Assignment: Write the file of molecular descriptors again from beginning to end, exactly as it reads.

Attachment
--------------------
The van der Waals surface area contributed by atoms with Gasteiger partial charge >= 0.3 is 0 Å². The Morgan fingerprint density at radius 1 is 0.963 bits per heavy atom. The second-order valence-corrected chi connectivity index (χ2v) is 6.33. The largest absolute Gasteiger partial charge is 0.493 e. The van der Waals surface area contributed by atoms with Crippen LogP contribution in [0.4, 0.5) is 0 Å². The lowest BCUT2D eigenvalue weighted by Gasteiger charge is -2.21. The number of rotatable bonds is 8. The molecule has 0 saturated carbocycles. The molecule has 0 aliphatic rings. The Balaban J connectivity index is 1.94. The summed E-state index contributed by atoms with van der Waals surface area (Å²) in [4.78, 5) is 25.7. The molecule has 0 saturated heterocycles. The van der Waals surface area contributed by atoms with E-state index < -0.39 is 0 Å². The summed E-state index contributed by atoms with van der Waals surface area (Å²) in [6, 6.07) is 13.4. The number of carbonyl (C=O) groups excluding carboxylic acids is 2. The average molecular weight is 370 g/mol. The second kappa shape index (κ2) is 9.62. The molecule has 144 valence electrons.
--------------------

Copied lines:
The van der Waals surface area contributed by atoms with Gasteiger partial charge >= 0.3 is 0 Å². The Morgan fingerprint density at radius 1 is 0.963 bits per heavy atom. The second-order valence-corrected chi connectivity index (χ2v) is 6.33. The largest absolute Gasteiger partial charge is 0.493 e. The van der Waals surface area contributed by atoms with Crippen LogP contribution in [0.4, 0.5) is 0 Å². The lowest BCUT2D eigenvalue weighted by Gasteiger charge is -2.21. The number of rotatable bonds is 8. The molecule has 0 saturated carbocycles. The molecule has 0 aliphatic rings. The Balaban J connectivity index is 1.94. The summed E-state index contributed by atoms with van der Waals surface area (Å²) in [4.78, 5) is 25.7. The molecule has 0 saturated heterocycles. The van der Waals surface area contributed by atoms with E-state index < -0.39 is 0 Å². The summed E-state index contributed by atoms with van der Waals surface area (Å²) in [6, 6.07) is 13.4. The number of carbonyl (C=O) groups excluding carboxylic acids is 2. The average molecular weight is 370 g/mol. The second kappa shape index (κ2) is 9.62. The molecule has 144 valence electrons.